I’m writing this letter to let Daily Planet readers know that we should start protesting—and in my case suing—the city over inappropriate traffic citations. Why does this irritate me? This has been sticking in my craw since I was given a ticket on University Avenue one night about a year ago. I was filling my car up with gas at a station on University, and another car pulled in facing my headlights. I turned off my headlights as a courtesy to the other driver—but left my parking lights on. When I pulled out, I didn’t realize my headlights were still off. My dashboard was lit up because I did have my parking lights on, but not my headlights. After driving a few blocks up University—a very well lit street—I saw a police car start to follow me. Suddenly, I realized that my headlights were still off because I hit a dark part of the street—too late. I was pulled over and given a ticket for—get this—$185! Even the cashier at the city office couldn’t believe the amount of that ticket. When I told the cop that I just pulled out of a gas station, and didn’t realize that my headlights were off (I even showed him the receipt) he said “Tell it to the traffic court judge...” Nice guy, thanks.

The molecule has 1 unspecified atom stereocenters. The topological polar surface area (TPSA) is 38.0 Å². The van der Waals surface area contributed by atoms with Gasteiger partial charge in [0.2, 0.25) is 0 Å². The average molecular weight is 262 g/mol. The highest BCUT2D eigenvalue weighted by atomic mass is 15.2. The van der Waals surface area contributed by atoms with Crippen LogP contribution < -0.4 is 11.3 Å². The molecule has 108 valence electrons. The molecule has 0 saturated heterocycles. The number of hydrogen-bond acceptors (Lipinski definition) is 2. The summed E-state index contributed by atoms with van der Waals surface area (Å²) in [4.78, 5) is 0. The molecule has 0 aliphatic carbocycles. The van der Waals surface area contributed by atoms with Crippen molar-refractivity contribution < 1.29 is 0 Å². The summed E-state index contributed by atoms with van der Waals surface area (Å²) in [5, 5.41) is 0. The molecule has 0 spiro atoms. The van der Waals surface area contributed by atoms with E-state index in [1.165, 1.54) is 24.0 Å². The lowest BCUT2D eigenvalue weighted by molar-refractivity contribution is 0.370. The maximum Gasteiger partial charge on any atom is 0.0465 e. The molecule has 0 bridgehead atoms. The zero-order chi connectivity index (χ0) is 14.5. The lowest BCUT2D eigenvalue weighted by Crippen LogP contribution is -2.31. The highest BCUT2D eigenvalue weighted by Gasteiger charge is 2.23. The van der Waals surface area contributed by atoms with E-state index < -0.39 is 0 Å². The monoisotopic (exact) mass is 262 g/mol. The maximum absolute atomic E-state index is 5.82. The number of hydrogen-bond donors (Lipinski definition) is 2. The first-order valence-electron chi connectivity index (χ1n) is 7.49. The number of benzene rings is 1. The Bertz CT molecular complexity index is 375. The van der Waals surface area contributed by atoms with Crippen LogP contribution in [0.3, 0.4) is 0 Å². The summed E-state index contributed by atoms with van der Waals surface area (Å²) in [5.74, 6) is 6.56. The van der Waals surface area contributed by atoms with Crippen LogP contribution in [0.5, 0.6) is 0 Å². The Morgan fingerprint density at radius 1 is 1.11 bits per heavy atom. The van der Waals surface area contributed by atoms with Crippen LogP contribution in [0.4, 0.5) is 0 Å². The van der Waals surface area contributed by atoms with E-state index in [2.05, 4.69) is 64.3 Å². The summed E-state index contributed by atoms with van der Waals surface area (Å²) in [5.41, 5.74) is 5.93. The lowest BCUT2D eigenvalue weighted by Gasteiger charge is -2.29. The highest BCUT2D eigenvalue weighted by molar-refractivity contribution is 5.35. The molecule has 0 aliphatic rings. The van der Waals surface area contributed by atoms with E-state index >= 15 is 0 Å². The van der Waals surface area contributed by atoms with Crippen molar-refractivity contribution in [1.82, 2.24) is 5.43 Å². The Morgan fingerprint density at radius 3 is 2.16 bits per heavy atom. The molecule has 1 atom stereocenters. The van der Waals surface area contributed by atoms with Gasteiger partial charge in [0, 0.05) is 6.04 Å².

So, if that wasn’t bad enough, this latest ticket is the last straw. I was mailed a ticket (mailed, mind you, this was not placed on my car windshield) for parking in front of a fire hydrant near King Middle School. The only problem is that the date and time on the ticket (Oct. 6, 2004 at 8:09 a.m.) were for a day my son had a field trip; and I was still at home eating breakfast at the time they claim I was parked in front of the hydrant.
To make this even more amazing, I have a witness who saw me pull up in front of King (on Rose Street, not Edith Street, where they claim I was parked) and let my son off at 8:30 a.m. for his field trip. Now, I have tried to protest this ticket, and as far as the city is concerned I am guilty until proven innocent. Hey! Wait a damn minute... is Berkeley part of the U.S.A.? Or have we been moved to some banana republic while I was sleeping at night?